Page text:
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Discussion Starter · #1 ·
So, i've decided to just break down and machine a TCV to accept a PB Sleeve. Brian says the sleeves arent available directly from 'factory' and provided a lead. That lead couldnt help but gave a couple more that I am waiting to hear back on...

Does anybody have a factory BP Sleeve that we could get some dimensions from in order to determine a workable replacement in the case I cant get my hands on a direct replacement?

Apparently these are 7/8-14 threads at least?
 

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http://www.markhydraulicomaha.com/

Mark Hydraulic Co., Inc.
4771 "G" Street
Omaha, NE 68117-1493
(402) 734-6734
(402) 734-0227 (Fax)
1-800-642-9527 (WATS)

In pass they have provided power beyond sleeves they been in hydraulic business since 1959.

I'm into winter maintenance will be pulling out power beyond sleeve 646-78 to renew inter o'ring I could move that job up to tomorrow if don't get info sooner.
 

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Discussion Starter · #4 ·
Well, four companies later I ended up with a print of the sleeve and the only one they had in stock getting shipped. I'll work out the dimensions tonight/tomorrow.

Thanks for looking Gator. I have no idea if a PB Sleeve is an industry standard design type of part but I dont think they are necessarily?????
 

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drills, countersink, spotface and tap

page S34 Then click blue lettering (Appendix) at bottom page.
http://www.parker.com/literature/Tube%2 ... ipment.pdf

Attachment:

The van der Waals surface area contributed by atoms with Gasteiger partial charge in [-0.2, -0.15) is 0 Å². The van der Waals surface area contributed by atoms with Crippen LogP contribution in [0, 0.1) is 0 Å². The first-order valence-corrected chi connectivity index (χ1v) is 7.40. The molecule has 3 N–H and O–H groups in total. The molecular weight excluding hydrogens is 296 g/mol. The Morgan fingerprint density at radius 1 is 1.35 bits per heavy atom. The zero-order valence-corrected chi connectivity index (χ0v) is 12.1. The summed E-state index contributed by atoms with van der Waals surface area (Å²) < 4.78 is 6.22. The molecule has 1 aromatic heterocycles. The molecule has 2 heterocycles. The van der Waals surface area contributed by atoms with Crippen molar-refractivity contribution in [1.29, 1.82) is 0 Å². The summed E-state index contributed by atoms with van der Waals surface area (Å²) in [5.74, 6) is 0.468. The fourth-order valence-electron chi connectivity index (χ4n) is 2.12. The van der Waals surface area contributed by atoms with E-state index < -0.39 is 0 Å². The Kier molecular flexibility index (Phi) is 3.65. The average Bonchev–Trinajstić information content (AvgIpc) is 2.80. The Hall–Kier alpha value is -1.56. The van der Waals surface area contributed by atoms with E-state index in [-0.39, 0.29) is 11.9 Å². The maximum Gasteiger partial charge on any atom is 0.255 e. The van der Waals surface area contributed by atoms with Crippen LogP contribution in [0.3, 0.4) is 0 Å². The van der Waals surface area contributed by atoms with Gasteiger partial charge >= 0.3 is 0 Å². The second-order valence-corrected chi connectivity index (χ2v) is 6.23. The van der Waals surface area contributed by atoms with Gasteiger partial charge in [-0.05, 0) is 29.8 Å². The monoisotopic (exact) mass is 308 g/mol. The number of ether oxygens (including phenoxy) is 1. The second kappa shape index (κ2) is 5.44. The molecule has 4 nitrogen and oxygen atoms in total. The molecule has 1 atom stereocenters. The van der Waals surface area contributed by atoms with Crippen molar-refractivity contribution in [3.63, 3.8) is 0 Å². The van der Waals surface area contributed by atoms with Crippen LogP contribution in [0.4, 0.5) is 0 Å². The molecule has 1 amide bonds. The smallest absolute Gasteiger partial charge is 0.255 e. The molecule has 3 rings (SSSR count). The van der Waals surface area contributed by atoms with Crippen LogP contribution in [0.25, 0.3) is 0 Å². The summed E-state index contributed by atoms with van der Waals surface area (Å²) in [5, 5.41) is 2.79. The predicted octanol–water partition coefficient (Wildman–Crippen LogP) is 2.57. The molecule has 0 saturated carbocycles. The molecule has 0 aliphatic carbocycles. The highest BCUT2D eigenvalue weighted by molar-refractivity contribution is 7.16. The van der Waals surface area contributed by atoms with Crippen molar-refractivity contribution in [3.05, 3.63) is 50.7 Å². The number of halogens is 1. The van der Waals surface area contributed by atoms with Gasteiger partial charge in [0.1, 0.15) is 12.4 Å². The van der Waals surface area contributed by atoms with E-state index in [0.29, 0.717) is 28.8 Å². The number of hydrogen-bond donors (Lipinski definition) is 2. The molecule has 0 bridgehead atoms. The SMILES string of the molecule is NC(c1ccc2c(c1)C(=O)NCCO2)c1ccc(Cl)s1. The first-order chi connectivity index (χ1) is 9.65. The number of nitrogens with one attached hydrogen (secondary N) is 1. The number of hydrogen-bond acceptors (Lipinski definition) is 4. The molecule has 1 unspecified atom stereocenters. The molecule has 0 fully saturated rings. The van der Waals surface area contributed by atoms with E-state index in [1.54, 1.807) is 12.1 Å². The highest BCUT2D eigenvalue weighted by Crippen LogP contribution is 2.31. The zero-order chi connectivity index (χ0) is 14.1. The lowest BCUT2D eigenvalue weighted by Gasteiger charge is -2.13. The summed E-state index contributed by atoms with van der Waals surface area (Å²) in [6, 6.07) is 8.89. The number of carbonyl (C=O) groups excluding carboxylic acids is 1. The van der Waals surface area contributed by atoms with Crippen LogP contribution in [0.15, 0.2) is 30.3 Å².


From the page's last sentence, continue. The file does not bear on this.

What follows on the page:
Look like you be center up on outside valve flat and drill 3/4 hole through outside and space then one more wall finished.

Page E13 example of to walls not same valve as you have.
http://www.parker.com/literature/Hydrau ... atalogs/Ca

The power beyond sleeve sticks into valve 1 1/4 inch there some drilling pass that get through second wall not much.

Remember am not machinist.
 

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Discussion Starter · #9 ·
Yep. If you search for "sae -10 port dimensions" you'll find the actaul SAE J-1926-1 port dimensions on the net. I've costed carbide port tools and they're in the $300 to $400 range. Not sure about HSS ones but I doubt that would be economically feasible for a backyard one-off project. The only difficult part is the outer o-ring area with its double angle. I plan to dig into it a bit and come with with a workable single 45 degree that will yield good compression and use an anearobic on the threads (at work we use a loctite brand sealant that dissolves with Simple Green).

The inner portion will take some more digging. Not sure what size o-ring it is but the bore for it should be right around .750". The O.D. of the sleeve in that area is .748"/.746" which wouldnt seem like very much compression. If you know for sure (you know the o-ring size for similar sleeves?) it is .750" let me know. this needs to be countersunk as well (hopefully can find a 30 degree one but may have to use 45 degree - with plenty of silicone grease when installing). The sleeve is drilled thru 0.438" so I'll punch thru initially close to that.

The idea is to be able to get drills and whatnot at a horror freight type of place and make it work. And provide the dimensions used (not just the port but the inner portion as well).

Couldnt get into second link listed. Looks like must have access from Parker to get in.
 

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Hydriv said:
normand1965 said:
I looked for Ideas on the net for Power beyond designs, I found this. Anythoughts?



:goodpost: :goodpost: :goodpost:
I have no idea what that is ...for sure... but it isn't for hydraulics. I would guess that it is for fuel or some other low pressure application.
:facepalm: I don't know what I was thinking, I found it out of a J.D. tractor site. My Fault.

Please remove if this is not what the Original Poster was looking for.



:???: :???: :???:
 

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I don't worry too much about what the original poster was looking for. Rockdog is fully capable of sifting through all responses. I appreciate the fact that you went searching and then posted on the issue. Please don't stop doing that.